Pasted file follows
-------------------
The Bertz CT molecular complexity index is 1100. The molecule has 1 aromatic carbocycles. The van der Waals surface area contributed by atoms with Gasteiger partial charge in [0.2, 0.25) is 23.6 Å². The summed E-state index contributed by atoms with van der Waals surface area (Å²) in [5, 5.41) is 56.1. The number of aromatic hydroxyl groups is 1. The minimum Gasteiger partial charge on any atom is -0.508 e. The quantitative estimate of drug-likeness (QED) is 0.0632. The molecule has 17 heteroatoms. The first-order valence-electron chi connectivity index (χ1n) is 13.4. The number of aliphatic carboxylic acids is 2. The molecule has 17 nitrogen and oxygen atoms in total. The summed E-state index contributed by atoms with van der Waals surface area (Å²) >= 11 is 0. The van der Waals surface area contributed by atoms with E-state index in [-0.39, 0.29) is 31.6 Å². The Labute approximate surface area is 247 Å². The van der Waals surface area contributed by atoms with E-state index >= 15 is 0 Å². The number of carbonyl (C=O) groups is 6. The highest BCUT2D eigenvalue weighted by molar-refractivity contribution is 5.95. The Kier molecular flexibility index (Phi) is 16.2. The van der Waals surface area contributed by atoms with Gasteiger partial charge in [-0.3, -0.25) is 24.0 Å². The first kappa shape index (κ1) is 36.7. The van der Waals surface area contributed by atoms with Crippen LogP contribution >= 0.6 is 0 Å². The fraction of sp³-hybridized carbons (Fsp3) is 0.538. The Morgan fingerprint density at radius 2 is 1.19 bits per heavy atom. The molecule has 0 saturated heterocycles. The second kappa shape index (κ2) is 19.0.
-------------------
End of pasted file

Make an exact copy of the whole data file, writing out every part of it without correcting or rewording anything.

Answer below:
The Bertz CT molecular complexity index is 1100. The molecule has 1 aromatic carbocycles. The van der Waals surface area contributed by atoms with Gasteiger partial charge in [0.2, 0.25) is 23.6 Å². The summed E-state index contributed by atoms with van der Waals surface area (Å²) in [5, 5.41) is 56.1. The number of aromatic hydroxyl groups is 1. The minimum Gasteiger partial charge on any atom is -0.508 e. The quantitative estimate of drug-likeness (QED) is 0.0632. The molecule has 17 heteroatoms. The first-order valence-electron chi connectivity index (χ1n) is 13.4. The number of aliphatic carboxylic acids is 2. The molecule has 17 nitrogen and oxygen atoms in total. The summed E-state index contributed by atoms with van der Waals surface area (Å²) >= 11 is 0. The van der Waals surface area contributed by atoms with E-state index in [-0.39, 0.29) is 31.6 Å². The Labute approximate surface area is 247 Å². The van der Waals surface area contributed by atoms with E-state index >= 15 is 0 Å². The number of carbonyl (C=O) groups is 6. The highest BCUT2D eigenvalue weighted by molar-refractivity contribution is 5.95. The Kier molecular flexibility index (Phi) is 16.2. The van der Waals surface area contributed by atoms with Gasteiger partial charge in [-0.3, -0.25) is 24.0 Å². The first kappa shape index (κ1) is 36.7. The van der Waals surface area contributed by atoms with Crippen LogP contribution >= 0.6 is 0 Å². The fraction of sp³-hybridized carbons (Fsp3) is 0.538. The Morgan fingerprint density at radius 2 is 1.19 bits per heavy atom. The molecule has 0 saturated heterocycles. The second kappa shape index (κ2) is 19.0.